By Vince Kiernan, New York University , Israel Uncovered Bus 6 I couldn’t help but let out a glorious sigh of relief when we finally got off of the bus to start our tour of Jaffa this morning. An in-depth orientation at Newark, followed by a 12-hour flight and a holdup at border control (all without a single ounce of coffee, mind you) had me feeling grumpy and claustrophobic, so I was ready to inhale the Mediterranean breeze and start exploring this fabled country.
After stretching our legs and taking some Snapchats of the scenery, the group gathered around our tour guide, who stood on a cliff situated right between the old sandstone buildings of Jaffa and Tel Aviv’s daunting skyline. I was thrilled to be in this beautiful setting, but when our guide began recounting the story of Jacob and the Whale, he instantly lost me and my jetlag turned into apathy.
I had listened to this story a thousand times before. To be frank, hearing about Jacob in this ancient city didn’t feel any more special than it had been in my 3rd-grade Bible Studies classroom. What had I gotten myself into? Had I traveled all this way for some sort of Biblical show-and-tell, where we wander around Israel and learn old lessons in new places?
It didn’t take me long to realize that Israel Uncovered would be a different trip entirely.
Our next destination was the College of Jaffa, where Gal Lusky offered an overview of Israeli Flying Aid, her NGO that brings humanitarian aid to people caught in natural disasters and military conflicts. Through a frank assessment of human rights issues in the Middle East, along with some gruesome photos from the front lines, Gal really challenged my perceptions of Israel. She wasn’t afraid to address the country’s more controversial issues or express her frustration towards the actions of the international community. I left the lecture feeling uncomfortable, but oddly satisfied to be pushed so far outside my comfort zone.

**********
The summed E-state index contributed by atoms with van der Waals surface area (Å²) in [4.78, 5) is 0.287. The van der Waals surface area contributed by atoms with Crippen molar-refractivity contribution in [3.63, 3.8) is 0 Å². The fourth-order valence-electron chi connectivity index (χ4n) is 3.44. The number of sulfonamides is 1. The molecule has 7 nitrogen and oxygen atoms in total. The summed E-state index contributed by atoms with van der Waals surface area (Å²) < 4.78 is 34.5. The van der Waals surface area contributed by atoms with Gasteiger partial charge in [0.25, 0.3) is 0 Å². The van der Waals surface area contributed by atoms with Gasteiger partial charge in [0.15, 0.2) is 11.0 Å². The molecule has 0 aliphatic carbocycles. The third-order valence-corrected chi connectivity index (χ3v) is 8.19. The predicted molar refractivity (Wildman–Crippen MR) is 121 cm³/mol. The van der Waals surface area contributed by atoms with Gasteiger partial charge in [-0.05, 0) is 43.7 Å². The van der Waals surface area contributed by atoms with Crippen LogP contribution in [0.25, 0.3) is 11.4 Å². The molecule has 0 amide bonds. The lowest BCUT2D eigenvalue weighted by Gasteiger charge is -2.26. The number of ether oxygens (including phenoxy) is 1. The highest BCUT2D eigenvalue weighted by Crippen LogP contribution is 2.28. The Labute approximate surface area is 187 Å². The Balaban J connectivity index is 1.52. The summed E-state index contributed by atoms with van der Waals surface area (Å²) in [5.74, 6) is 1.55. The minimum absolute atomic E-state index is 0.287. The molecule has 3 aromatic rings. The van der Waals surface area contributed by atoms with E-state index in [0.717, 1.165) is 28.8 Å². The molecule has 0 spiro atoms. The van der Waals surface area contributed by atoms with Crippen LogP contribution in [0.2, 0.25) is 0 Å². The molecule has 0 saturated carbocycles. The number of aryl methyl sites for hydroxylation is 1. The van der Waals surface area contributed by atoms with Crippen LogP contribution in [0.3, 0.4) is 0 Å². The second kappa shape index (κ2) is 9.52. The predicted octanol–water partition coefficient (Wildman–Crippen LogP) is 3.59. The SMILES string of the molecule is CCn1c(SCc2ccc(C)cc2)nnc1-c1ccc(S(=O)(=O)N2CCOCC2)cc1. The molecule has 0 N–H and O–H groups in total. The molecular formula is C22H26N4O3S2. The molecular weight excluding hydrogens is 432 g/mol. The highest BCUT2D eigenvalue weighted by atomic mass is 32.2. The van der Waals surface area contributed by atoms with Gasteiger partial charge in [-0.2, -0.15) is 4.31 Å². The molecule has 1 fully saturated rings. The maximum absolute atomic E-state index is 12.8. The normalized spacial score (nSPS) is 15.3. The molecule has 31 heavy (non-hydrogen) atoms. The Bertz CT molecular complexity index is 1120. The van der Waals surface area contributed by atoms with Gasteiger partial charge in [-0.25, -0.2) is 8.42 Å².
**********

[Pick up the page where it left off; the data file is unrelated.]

After discussing Gal’s lecture over a falafel and iced coffee, we ascended to the top of the Azraeli tower, where Yitzhak Sokoloff greeted in an observation deck with 360-degree views of Tel Aviv. Like Gal, Yitzhak told the story of Israel through his own perspective. He explained that the nation of Israel is a relatively new geopolitical entity, and with that youth comes confusion about how the society should function. Again, my perceptions of Israel were shattered – I had always thought of this place an as ancient, omnipresent land.
Though we’ve still got a long way to go on this journey, I can already tell that Israel is a far more complex place than I had previously considered. I’m looking forward to fighting off jetlag and diving deeper into this place, as I know it offers ample lessons for growth and learning. Israel is much more than a museum of ancient history – it’s a lively, modern place that deals with some of the world’s most pressing contemporary issues.